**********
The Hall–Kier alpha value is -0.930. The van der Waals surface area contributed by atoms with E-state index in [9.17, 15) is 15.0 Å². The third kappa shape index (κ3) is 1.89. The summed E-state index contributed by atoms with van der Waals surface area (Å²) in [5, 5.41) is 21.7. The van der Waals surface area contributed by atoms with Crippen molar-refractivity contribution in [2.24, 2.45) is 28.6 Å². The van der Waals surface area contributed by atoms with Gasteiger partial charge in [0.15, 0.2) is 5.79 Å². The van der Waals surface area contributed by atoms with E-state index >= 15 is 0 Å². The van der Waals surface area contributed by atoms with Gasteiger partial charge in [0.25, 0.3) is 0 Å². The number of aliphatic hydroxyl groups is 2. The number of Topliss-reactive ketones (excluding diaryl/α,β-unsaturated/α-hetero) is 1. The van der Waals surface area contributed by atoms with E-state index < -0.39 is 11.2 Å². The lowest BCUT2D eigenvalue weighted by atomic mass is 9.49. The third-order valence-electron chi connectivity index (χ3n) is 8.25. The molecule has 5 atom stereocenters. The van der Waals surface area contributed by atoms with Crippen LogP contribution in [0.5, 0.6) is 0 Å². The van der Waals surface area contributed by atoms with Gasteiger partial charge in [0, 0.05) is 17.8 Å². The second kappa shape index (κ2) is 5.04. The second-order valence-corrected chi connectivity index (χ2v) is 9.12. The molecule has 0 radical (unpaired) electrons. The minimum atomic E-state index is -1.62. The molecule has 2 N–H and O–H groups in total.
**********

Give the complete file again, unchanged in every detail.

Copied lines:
The Hall–Kier alpha value is -0.930. The van der Waals surface area contributed by atoms with E-state index in [9.17, 15) is 15.0 Å². The third kappa shape index (κ3) is 1.89. The summed E-state index contributed by atoms with van der Waals surface area (Å²) in [5, 5.41) is 21.7. The van der Waals surface area contributed by atoms with Crippen molar-refractivity contribution in [2.24, 2.45) is 28.6 Å². The van der Waals surface area contributed by atoms with Gasteiger partial charge in [0.15, 0.2) is 5.79 Å². The van der Waals surface area contributed by atoms with E-state index >= 15 is 0 Å². The van der Waals surface area contributed by atoms with Gasteiger partial charge in [0.25, 0.3) is 0 Å². The number of aliphatic hydroxyl groups is 2. The number of Topliss-reactive ketones (excluding diaryl/α,β-unsaturated/α-hetero) is 1. The van der Waals surface area contributed by atoms with E-state index < -0.39 is 11.2 Å². The lowest BCUT2D eigenvalue weighted by atomic mass is 9.49. The third-order valence-electron chi connectivity index (χ3n) is 8.25. The molecule has 5 atom stereocenters. The van der Waals surface area contributed by atoms with Crippen LogP contribution in [0.5, 0.6) is 0 Å². The van der Waals surface area contributed by atoms with Gasteiger partial charge in [0, 0.05) is 17.8 Å². The second kappa shape index (κ2) is 5.04. The second-order valence-corrected chi connectivity index (χ2v) is 9.12. The molecule has 0 radical (unpaired) electrons. The minimum atomic E-state index is -1.62. The molecule has 2 N–H and O–H groups in total.